Until recently, South Africans faced a limit of 20 years to report sexual offenses committed against them, with the exception of rape. But on June 19, South Africa’s High Court declared the distinction between rape and other sexual offenses invalid and unconstitutional.
A recent ruling by the South Gauteng High Court has changed the lives of sexual offense survivors across South Africa. Before the ruling, they faced a 20-year limit for reporting crimes against them, with the exception of rape. But on June 19, the court repealed this statute of limitations.
The change was made as a result of a criminal case brought before the court by eight men and women. The plaintiffs, known as the Frankel 8, reported that the same man, Sidney Frankel, had sexually abused them between 1976 and 1991, when they were minors. The Frankel 8 asked the court to overturn the 20-year reporting limit in order to be able to pursue criminal charges against Frankel.
In South Africa, the legal term for statutes of limitation is “prescription.” In general, the purpose of prescription is to provide speedy and fair trials.
“But in certain cases, the crime is considered so serious it doesn’t prescribe. Rape has always been one of these crimes,” said Bronwyn Pithey, an attorney for the Women’s Legal Centre in Cape Town, which provided legal expertise to the court in the Frankel 8 case. Murder and treason are also exempt from the 20-year reporting limit, as are a few other serious crimes. But until June 19, sexual offenses other than rape, like sexual assault, were not.
The law thus created a distinction between rape and other sexual offenses, with the assumption that rape was a more serious offense. “The concept of seriousness based on ‘harm’ or moral gravity does not take into account the level of trauma endured by survivors of sexual offenses, which varies independently of the ‘seriousness’ of the offense,” said Seehaam Samaai, director of the Women’s Legal Centre.
“All sexual abuse and violence cause immense harm to the victim, and prescription laws conspire with perpetrators to silence survivors of sexual abuse,” Samaai said. “They limit the rights of survivors to access the courts, and their right to equality, dignity and freedom and security of the person.”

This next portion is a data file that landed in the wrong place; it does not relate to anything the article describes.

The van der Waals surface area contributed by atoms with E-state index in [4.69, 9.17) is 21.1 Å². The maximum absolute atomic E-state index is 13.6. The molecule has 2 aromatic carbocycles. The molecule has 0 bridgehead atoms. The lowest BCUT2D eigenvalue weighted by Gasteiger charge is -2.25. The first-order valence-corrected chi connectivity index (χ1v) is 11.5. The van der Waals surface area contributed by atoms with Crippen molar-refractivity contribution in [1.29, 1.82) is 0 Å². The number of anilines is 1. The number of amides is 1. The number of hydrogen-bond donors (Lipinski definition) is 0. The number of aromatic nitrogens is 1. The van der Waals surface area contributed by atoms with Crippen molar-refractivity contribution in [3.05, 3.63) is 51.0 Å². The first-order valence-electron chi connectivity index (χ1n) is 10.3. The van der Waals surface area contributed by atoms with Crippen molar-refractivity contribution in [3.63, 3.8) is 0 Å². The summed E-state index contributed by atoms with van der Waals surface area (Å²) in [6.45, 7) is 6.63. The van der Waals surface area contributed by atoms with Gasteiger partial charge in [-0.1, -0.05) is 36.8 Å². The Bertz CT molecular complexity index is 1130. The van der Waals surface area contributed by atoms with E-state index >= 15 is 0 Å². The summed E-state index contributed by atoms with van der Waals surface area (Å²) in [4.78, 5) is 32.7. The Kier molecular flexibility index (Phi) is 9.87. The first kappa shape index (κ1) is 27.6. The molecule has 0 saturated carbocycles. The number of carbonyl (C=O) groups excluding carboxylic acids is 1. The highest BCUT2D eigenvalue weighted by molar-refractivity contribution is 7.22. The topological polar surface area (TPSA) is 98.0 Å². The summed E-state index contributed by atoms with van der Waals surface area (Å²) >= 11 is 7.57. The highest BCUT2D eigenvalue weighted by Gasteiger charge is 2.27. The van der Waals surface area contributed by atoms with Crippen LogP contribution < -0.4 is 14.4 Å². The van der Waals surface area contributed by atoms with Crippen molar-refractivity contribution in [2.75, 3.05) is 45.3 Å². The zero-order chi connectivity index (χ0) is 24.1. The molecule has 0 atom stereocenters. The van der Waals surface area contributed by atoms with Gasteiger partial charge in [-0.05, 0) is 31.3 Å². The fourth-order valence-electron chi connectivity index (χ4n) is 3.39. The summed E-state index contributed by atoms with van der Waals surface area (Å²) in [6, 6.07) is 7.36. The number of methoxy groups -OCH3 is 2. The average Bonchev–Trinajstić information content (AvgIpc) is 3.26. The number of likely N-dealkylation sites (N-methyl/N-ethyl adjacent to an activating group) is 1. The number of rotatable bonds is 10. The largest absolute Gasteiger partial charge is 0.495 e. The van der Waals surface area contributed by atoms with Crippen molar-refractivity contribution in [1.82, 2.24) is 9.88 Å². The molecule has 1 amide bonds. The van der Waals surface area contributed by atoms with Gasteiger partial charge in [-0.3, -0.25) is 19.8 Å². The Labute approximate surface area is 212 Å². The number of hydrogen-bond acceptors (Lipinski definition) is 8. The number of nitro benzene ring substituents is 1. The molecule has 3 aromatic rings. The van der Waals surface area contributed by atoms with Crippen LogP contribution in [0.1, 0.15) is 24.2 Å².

Throughout the world, statutes of limitation for sexual offenses vary wildly. In Victoria, Australia, following a parliamentary inquiry into child abuse and its handling by religious organizations, the state government called the statute of limitations on child abuse to be lifted noting that on average it takes a child 24 years to report the crime.
In the United States, limits vary from state to state, with Arkansas requiring that abuse be reported within three years of discovery, while others, like Alaska, have no limit at all. Similarly, the United Kingdom has no statute of limitation for sexual offenses.
In South Africa, underreporting of sexual offenses cases is common. In many instances, Samaai says, this is because victims “fear reprisal from the perpetrator, blame themselves for what happened, lack support from family and community members, or are dissatisfied with the South African criminal justice system.” In addition, she says, children may only realize that what happened to them was abuse many years into their adulthood.
“Prescription is inappropriate for sexual offenses,” Pithy says. “Instead of fulfilling its original purpose of penalizing people for not reporting a crime, it penalized victims for being unable to report the crime due to the trauma it caused.”
On June 19, the High Court found it necessary to balance the interests of sexual offense victims and those of the accused, and ruled that the need for a speedy trial does not outweigh the suffering of the abused.
The court also found that in its current format, the law did not uphold victims’ right to dignity or equality, because it created an arbitrary distinction between sexual offenses involving penetration and those that did not.
The High Court has given parliament 18 months to amend the law accordingly or create new legislation. In the meantime, courts are instructed not to apply any limits on reporting sexual offenses.
“Now, all sexual offenses, whenever they were committed, against children or adults, can be evaluated according to the evidence, and a decision can then be made whether to prosecute or not,” Pithey says.